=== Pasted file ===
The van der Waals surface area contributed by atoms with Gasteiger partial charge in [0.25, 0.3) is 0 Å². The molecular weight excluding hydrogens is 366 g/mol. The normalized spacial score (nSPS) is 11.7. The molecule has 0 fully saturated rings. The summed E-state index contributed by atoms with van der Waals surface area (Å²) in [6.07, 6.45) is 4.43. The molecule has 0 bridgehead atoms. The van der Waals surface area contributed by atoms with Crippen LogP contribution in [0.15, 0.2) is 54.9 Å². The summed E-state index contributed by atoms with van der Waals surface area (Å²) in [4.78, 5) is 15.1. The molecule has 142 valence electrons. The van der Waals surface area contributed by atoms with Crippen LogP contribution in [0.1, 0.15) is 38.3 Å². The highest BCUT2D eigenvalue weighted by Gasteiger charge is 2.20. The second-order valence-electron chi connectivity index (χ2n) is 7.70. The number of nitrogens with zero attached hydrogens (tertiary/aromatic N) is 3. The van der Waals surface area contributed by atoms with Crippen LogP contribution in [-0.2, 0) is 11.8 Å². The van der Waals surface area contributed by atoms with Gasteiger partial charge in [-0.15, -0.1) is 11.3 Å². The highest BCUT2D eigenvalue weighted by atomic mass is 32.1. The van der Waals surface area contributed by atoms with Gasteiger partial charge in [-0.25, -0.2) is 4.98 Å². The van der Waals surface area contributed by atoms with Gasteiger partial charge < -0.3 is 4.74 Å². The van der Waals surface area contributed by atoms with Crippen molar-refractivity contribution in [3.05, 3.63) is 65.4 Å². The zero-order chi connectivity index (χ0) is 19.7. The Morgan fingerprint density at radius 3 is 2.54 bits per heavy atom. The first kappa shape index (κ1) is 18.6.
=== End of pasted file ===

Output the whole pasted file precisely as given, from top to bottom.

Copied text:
The van der Waals surface area contributed by atoms with Gasteiger partial charge in [0.25, 0.3) is 0 Å². The molecular weight excluding hydrogens is 366 g/mol. The normalized spacial score (nSPS) is 11.7. The molecule has 0 fully saturated rings. The summed E-state index contributed by atoms with van der Waals surface area (Å²) in [6.07, 6.45) is 4.43. The molecule has 0 bridgehead atoms. The van der Waals surface area contributed by atoms with Crippen LogP contribution in [0.15, 0.2) is 54.9 Å². The summed E-state index contributed by atoms with van der Waals surface area (Å²) in [4.78, 5) is 15.1. The molecule has 142 valence electrons. The van der Waals surface area contributed by atoms with Crippen LogP contribution in [0.1, 0.15) is 38.3 Å². The highest BCUT2D eigenvalue weighted by Gasteiger charge is 2.20. The second-order valence-electron chi connectivity index (χ2n) is 7.70. The number of nitrogens with zero attached hydrogens (tertiary/aromatic N) is 3. The van der Waals surface area contributed by atoms with Crippen LogP contribution in [-0.2, 0) is 11.8 Å². The van der Waals surface area contributed by atoms with Gasteiger partial charge in [-0.15, -0.1) is 11.3 Å². The highest BCUT2D eigenvalue weighted by atomic mass is 32.1. The van der Waals surface area contributed by atoms with Gasteiger partial charge in [-0.25, -0.2) is 4.98 Å². The van der Waals surface area contributed by atoms with Gasteiger partial charge < -0.3 is 4.74 Å². The van der Waals surface area contributed by atoms with Crippen molar-refractivity contribution in [3.05, 3.63) is 65.4 Å². The zero-order chi connectivity index (χ0) is 19.7. The Morgan fingerprint density at radius 3 is 2.54 bits per heavy atom. The first kappa shape index (κ1) is 18.6.